NAMED ONE OF THE BEST BOOKS OF THE YEAR BY KIRKUS REVIEWS In a memoir of family bonding and cutting-edge physics for readers of Brian Greene’s The Hidden Reality and Jim Holt’s Why Does the World Exist?, Amanda Gefter tells the story of how she conned her way into a career as a science journalist—and wound up hanging out, talking shop, and butting heads with the world’s most brilliant minds. At a Chinese restaurant outside of Philadelphia, a father asks his fifteen-year-old daughter a deceptively simple question: “How would you define nothing?” With that, the girl who once tried to fail geometry as a conscientious objector starts reading up on general relativity and quantum mechanics, as she and her dad embark on a life-altering quest for the answers to the universe’s greatest mysteries. Before Amanda Gefter became an accomplished science writer, she was a twenty-one-year-old magazine assistant willing to sneak her and her father, Warren, into a conference devoted to their physics hero, John Wheeler. Posing as journalists, Amanda and Warren met Wheeler, who offered them cryptic clues to the nature of reality: The universe is a self-excited circuit, he said. And, The boundary of a boundary is zero. Baffled, Amanda and Warren vowed to decode the phrases—and with them, the enigmas of existence. When we solve all that, they agreed, we’ll write a book. Trespassing on Einstein’s Lawn is that book, a memoir of the impassioned hunt that takes Amanda and her father from New York to London to Los Alamos. Along the way, they bump up against quirky science and even quirkier personalities, including Leonard Susskind, the former Bronx plumber who invented string theory; Ed Witten, the soft-spoken genius who coined the enigmatic M-theory; even Stephen Hawking. What they discover is extraordinary: the beginnings of a monumental paradigm shift in cosmology, from a single universe we all share to a splintered reality in which each observer has her own. Reality, the Gefters learn, is radically observer-dependent, far beyond anything of which Einstein or the founders of quantum mechanics ever dreamed—with shattering consequences for our understanding of the universe’s origin. And somehow it all ties back to that conversation, to that Chinese restaurant, and to the true meaning of nothing. Throughout their journey, Amanda struggles to make sense of her own life—as her journalism career transforms from illusion to reality, as she searches for her voice as a writer, as she steps from a universe shared with her father to at last carve out one of her own. It’s a paradigm shift you might call growing up. By turns hilarious, moving, irreverent, and profound, Trespassing on Einstein’s Lawn weaves together story and science in remarkable ways. By the end, you will never look at the universe the same way again. Praise for Trespassing on Einstein’s Lawn “Nothing quite prepared me for this book. Wow. Reading it, I alternated between depression—how could the rest of us science writers ever match this?—and exhilaration.”—Scientific American “To Do: Read Trespassing on Einstein’s Lawn. Reality doesn’t have to bite.”—New York “A zany superposition of genres . . . It’s at once a coming-of-age chronicle and a father-daughter road trip to the far reaches of this universe and 10,500 others.”—The Philadelphia Inquirer From the Hardcover edition.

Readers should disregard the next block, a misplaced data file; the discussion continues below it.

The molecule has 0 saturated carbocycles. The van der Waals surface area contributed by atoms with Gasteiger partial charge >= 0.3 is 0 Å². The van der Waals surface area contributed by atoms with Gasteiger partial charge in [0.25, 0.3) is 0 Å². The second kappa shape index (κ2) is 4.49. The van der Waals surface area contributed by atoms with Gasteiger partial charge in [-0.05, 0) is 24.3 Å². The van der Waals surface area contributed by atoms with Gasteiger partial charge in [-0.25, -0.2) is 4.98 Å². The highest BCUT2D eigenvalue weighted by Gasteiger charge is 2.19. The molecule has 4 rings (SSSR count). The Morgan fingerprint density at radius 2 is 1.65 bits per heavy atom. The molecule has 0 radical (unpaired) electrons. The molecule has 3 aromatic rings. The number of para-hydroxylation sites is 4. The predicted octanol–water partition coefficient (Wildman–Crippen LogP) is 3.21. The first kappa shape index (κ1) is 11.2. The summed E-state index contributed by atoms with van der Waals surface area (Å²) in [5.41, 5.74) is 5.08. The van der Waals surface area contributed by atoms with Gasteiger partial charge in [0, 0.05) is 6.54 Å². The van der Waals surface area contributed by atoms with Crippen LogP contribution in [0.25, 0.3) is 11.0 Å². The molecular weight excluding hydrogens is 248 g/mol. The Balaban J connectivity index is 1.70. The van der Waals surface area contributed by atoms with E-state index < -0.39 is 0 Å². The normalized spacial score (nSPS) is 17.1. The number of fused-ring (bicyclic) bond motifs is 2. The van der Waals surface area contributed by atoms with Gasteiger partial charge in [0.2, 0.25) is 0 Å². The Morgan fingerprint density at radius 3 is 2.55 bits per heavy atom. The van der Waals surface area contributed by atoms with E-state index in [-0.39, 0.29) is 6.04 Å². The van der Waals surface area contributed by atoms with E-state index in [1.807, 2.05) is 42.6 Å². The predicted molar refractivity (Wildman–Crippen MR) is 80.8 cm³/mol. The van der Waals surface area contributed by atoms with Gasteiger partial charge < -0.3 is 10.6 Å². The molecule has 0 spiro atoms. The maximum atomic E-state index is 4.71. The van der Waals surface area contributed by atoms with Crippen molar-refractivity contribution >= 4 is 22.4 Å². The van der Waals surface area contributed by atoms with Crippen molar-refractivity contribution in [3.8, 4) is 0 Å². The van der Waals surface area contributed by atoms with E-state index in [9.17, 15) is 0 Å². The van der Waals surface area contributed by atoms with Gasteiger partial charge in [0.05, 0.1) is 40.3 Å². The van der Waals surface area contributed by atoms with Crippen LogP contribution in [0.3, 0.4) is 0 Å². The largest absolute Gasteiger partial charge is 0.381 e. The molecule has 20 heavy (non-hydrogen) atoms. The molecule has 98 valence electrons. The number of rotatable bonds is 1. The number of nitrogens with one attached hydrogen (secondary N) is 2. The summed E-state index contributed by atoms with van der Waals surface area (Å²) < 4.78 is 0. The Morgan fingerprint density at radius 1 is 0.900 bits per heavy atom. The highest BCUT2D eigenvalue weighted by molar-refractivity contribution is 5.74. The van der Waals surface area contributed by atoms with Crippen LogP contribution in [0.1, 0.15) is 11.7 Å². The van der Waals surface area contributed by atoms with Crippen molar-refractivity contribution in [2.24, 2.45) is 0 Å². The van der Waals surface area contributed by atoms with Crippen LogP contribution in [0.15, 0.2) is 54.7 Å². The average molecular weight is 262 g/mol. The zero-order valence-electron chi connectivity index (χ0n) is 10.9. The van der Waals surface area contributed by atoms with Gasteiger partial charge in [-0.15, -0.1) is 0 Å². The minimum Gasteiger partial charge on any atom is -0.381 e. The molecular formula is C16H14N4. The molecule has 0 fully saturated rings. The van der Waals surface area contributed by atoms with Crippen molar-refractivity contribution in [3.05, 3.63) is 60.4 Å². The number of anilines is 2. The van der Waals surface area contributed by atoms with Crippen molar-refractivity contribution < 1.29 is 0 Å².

A Father, a Daughter, the Meaning of Nothing, and the Beginning of Everything
Author: Amanda Gefter